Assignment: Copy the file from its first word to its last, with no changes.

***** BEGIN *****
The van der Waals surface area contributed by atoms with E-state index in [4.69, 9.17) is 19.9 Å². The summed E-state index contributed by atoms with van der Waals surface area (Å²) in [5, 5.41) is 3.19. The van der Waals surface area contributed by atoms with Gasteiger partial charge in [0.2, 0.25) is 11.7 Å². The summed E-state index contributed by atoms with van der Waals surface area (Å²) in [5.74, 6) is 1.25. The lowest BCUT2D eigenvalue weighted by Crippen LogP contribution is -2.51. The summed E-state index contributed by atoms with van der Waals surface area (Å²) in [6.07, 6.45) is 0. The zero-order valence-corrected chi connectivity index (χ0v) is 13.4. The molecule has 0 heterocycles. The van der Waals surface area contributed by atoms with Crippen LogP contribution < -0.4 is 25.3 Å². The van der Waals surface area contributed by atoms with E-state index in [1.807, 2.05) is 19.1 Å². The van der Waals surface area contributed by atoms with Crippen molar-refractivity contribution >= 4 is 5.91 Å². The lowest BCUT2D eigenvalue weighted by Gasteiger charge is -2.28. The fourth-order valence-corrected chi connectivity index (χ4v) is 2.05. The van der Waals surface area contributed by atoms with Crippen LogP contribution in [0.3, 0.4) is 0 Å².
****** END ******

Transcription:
The van der Waals surface area contributed by atoms with E-state index in [4.69, 9.17) is 19.9 Å². The summed E-state index contributed by atoms with van der Waals surface area (Å²) in [5, 5.41) is 3.19. The van der Waals surface area contributed by atoms with Gasteiger partial charge in [0.2, 0.25) is 11.7 Å². The summed E-state index contributed by atoms with van der Waals surface area (Å²) in [5.74, 6) is 1.25. The lowest BCUT2D eigenvalue weighted by Crippen LogP contribution is -2.51. The summed E-state index contributed by atoms with van der Waals surface area (Å²) in [6.07, 6.45) is 0. The zero-order valence-corrected chi connectivity index (χ0v) is 13.4. The molecule has 0 heterocycles. The van der Waals surface area contributed by atoms with Crippen LogP contribution < -0.4 is 25.3 Å². The van der Waals surface area contributed by atoms with E-state index in [1.807, 2.05) is 19.1 Å². The van der Waals surface area contributed by atoms with Crippen molar-refractivity contribution >= 4 is 5.91 Å². The lowest BCUT2D eigenvalue weighted by Gasteiger charge is -2.28. The fourth-order valence-corrected chi connectivity index (χ4v) is 2.05. The van der Waals surface area contributed by atoms with Crippen LogP contribution in [0.3, 0.4) is 0 Å².